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  • Cited by 14
  • Print publication year: 2015
  • Online publication date: September 2015

19 - Epidermal electronics – flexible electronics for biomedical applications

from Part IV - Biomimetic systems

Summary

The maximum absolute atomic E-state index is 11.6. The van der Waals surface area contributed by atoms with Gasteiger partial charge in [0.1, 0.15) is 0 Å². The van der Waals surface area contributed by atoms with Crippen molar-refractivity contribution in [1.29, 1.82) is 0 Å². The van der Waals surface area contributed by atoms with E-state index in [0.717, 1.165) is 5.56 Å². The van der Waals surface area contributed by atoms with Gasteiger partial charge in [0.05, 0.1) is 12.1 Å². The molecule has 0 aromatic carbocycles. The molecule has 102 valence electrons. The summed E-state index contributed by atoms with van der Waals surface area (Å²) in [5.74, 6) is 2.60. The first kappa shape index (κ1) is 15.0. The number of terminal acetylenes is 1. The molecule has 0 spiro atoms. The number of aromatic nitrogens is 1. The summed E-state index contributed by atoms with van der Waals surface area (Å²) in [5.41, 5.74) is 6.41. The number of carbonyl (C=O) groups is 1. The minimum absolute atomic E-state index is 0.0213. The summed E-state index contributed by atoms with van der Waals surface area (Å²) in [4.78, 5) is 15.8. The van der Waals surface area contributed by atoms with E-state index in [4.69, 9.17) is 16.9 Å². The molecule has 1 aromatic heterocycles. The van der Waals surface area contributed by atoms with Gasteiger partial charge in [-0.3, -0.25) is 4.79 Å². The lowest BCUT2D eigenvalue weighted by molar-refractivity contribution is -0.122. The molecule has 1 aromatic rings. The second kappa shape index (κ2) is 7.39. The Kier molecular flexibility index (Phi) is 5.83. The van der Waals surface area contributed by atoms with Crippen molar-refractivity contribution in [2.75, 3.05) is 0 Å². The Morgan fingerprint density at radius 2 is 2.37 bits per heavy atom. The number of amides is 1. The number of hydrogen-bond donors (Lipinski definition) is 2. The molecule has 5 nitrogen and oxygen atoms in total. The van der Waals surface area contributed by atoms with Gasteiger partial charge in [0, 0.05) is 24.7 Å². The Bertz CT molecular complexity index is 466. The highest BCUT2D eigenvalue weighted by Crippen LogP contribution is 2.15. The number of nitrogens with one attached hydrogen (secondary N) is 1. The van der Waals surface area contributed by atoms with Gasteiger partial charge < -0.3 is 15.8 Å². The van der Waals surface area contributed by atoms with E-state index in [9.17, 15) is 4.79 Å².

Most people are impressed, if not amazed, at the fantastic progress in the biomedical field, which barely existed 50 years ago. There have been giant leaps not just in the manner in which technology is being used to treat patients, but also in the way the electronics and sensors have diffused into society and resulted in paradigm shifts in health monitoring. Electronic microsystems can now be ingested (e.g. swallowable capsules) to explore the gastrointestinal tract and can transmit the acquired information to a base station [1]. The march of electronic technologies to the atomic scale and to non-planarity (i.e. three dimensions), and rapid advances in system, cell, and molecular biology will forge an increased synergy between electronics and biology, and we can see more exciting opportunities in the near future. For example, in the next decade it may become possible to restore vision or reverse the effects of spinal cord injury or disease, or for a lab-on-a-chip to allow medical diagnoses without a clinic, or instantaneous biological agent detection. Some of these fields are discussed in detail in other chapters of this book. Similarly, we may see new ways of recording neural signals or brain–machine interfaces if the electronics could become ultra-thin, bendable, and stretchable, and thus integrate intimately with the soft, curvilinear surfaces of biological tissues. Some of these developments are discussed in Chapters 22–27. Recent results in this direction are encouraging and make it a real possibility in the near future [2,3]. This chapter is about this key enabler, i.e. epidermal electronics, which will lead to further convergence of biology and electronics. The term epidermal electronics here also refers to electronic skin or e-skin (Figure 19.1), which is an ultra-thin and lightweight structure with electronic and/or sensing components on flexible/bendable substrates.

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